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pscorientation

When I was a senior in high school, I knew that I was passionate about and interested in the field of medicine. Therefore, when it came time for me to choose what college to attend, access to volunteer opportunities at nearby hospitals was a major factor in my decision. When I finally came to campus last term and my email was suddenly bombarded with messages from all the student groups on campus, one stuck out to me. It mentioned a program at the hospital, Dartmouth-Hitchcock Medical Center, called Patient Support Corps. I replied, expressing my interest, and attended an information session the following week. Now, in my seventeenth week at Dartmouth, I have volunteered for 62 hours and accompanied patients to four appointments.  


This was the email I received from the Health Professions Program, which often sends out emails about pre-health opportunities for students.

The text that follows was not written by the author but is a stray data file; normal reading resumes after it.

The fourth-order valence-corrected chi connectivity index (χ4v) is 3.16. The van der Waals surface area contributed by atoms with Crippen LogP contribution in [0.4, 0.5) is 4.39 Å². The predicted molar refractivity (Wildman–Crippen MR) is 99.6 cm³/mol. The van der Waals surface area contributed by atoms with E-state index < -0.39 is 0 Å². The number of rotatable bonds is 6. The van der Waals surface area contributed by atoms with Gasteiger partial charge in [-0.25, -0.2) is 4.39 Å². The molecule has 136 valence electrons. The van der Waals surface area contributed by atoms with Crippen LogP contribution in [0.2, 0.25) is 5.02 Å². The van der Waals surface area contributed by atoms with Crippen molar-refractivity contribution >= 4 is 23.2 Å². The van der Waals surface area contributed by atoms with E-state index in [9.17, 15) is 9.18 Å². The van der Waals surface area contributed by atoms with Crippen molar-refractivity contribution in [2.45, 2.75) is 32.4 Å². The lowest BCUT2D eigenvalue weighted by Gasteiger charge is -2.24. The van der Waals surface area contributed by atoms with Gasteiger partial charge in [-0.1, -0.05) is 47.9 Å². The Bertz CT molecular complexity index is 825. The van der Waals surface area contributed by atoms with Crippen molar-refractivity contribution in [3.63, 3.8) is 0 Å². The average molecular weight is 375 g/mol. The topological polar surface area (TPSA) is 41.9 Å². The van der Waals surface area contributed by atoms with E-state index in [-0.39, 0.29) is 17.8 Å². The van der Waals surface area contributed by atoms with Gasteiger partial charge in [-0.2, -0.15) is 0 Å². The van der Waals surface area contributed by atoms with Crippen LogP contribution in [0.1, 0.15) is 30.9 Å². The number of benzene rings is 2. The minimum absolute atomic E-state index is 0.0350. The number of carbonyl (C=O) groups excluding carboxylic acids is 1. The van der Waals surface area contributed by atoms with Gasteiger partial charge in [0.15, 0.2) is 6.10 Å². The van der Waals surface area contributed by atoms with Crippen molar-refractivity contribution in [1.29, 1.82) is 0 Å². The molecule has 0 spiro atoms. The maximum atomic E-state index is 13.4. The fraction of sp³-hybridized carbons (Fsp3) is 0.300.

But what exactly is Patient Support Corps? It was originally started by a group at University of California, San Francisco in 2015 and exists only in a few hospitals around the country. Essentially, there are two components of the service. First, volunteers can talk to patients on the phone and come up with a comprehensive question list, which will then be sent to the doctor before the appointment. Second, volunteers can accompany patients to their appointment and transcribe the conversation, so patients do not have to worry about remembering every detail. These services are provided free of charge. At first, the program at DHMC was only open to Geisel School of Medicine students as volunteers. But currently, any undergraduate can participate as long as he or she completes the necessary training. Although I was definitely a bit intimidated at first, Patient Support Corps has become one of my most fulfilling and meaningful activities at Dartmouth. At appointments, I get to watch how doctors interact with patients, how they respond to tough questions, and how they translate medical jargon into language that is easily understandable. I also get to learn more about the specific disease or condition that a patient has and the treatment options available. Finally, I have met some amazing people from Vermont and New Hampshire, many of whom drive hours just to be seen by a doctor at DHMC. They usually tell me all about their careers and their families, and ask about my life, too. They often express gratitude for Patient Support Corps, a gratitude that I share, for the opportunity I have as a Dartmouth student to participate in a program that reminds me of why I want to be a doctor.